Published on June 17, 2019
In the present study, we aimed to test the protectiveness of the bioavailability-normalisation procedure, with its associated hazardous concentrations for x% of the species (HCx), that is currently implemented to derive environmental threshold concentrations for Ni in European environmental legislative frameworks. We exposed a natural plankton-dominated community to three constant Ni concentrations during a 56d-microcosm experiment under high DOC conditions. The effects of the bioavailability-normalised HC5 and HC50 were evaluated at the level of the community structure, community functioning  and individual species abundances.

Published on April 25, 2019
In this research we investigated whether or not marine algae growth was affected when exposed to environmentally realistic mixtures of chemicals collected from the Belgian part of the North Sea (BPNS). To explore this, we used a specific sampling technique that “filters” chemicals from the seawater and collects them in a way allowing to transfer these mixtures from the field to the laboratory. Once brought to the lab, we determined the concentration levels of 88 personal care products, pesticides and pharmaceuticals. Next, we exposed marine algae to the so collected mixtures of chemicals and recorded the algae’s growth over three days. We surprisingly observed growth stimulation for those mixtures with less sample handling and short storage while those undergoing repeated handling and longer storage showed no effects. In an explorative try to define the differences in the mixture composition of the effect- and no-effect causing samples, we were indeed able to define these differences but our findings could not be linked to the biological effects observed. In conclusion, we have shown that environmentally realistic mixtures of contaminants collected in the BPNS can enhance the growth of a marine algae species but it remains challenging to define those substances within these mixtures that actually cause effects on algae growth.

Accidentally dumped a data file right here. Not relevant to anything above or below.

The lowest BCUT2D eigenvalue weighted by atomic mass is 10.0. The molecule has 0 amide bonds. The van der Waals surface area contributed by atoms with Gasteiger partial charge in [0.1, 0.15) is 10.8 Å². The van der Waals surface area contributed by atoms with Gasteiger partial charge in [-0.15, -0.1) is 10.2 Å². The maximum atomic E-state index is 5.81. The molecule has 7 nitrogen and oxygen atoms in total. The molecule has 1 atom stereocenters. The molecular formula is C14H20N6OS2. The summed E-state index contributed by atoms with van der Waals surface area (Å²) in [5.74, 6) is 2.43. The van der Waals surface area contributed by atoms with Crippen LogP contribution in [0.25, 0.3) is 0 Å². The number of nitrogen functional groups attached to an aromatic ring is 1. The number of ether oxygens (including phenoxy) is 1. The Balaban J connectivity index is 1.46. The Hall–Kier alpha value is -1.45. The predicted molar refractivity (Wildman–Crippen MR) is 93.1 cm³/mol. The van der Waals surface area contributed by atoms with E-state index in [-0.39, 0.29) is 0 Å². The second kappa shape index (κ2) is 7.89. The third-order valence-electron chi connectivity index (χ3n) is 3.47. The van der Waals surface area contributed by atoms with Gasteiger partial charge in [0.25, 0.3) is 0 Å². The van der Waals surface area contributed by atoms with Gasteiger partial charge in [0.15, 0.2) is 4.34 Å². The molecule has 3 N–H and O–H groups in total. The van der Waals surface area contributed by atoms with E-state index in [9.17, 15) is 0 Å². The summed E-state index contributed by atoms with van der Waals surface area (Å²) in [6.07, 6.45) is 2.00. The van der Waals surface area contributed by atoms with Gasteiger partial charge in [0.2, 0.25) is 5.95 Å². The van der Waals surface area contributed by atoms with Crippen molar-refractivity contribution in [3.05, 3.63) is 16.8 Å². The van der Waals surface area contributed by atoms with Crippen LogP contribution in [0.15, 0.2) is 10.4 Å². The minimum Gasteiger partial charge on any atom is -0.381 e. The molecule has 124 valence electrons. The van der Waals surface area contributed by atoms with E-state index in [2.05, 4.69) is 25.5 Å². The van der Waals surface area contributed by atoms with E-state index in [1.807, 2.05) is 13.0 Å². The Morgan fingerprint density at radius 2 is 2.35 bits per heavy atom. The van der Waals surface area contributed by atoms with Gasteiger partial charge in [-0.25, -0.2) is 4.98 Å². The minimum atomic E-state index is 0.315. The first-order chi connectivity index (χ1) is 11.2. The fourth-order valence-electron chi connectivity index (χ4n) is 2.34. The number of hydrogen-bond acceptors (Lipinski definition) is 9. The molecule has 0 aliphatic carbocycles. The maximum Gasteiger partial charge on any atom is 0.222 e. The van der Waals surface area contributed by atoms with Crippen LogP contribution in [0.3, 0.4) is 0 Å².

Published on March 20, 2019

We are happy to announce that our colleague, Jonathan De Raedt, defended his dissertation to earn his doctoral degree on March 7, 2019! During his PhD, his research focused on the combined effects of dispersal and chemical stressors on algae communities.

Congratulations, Jonathan! We wish you the best of luck in all your future endeavors, wherever these may take you!


Published on March 20, 2019

Recent studies have shown that toxicity of metals to Daphnia magna depends on the temperature. In a population experiment, we investigated if the effect of temperature on nickel (Ni) sensitivity observed on the apical level can be extrapolated to the population level. However, we observed no consistent population-level effects of Ni at concentrations that significantly affected reproduction. An individual-based model (IBM) with the dynamic energy budget (DEB) theory for Daphnia magna was calibrated based on Ni toxicity data at three temperatures (15, 20 and 25°C). Using the model, we confirmed the unexpected absence of Ni effects at the population level.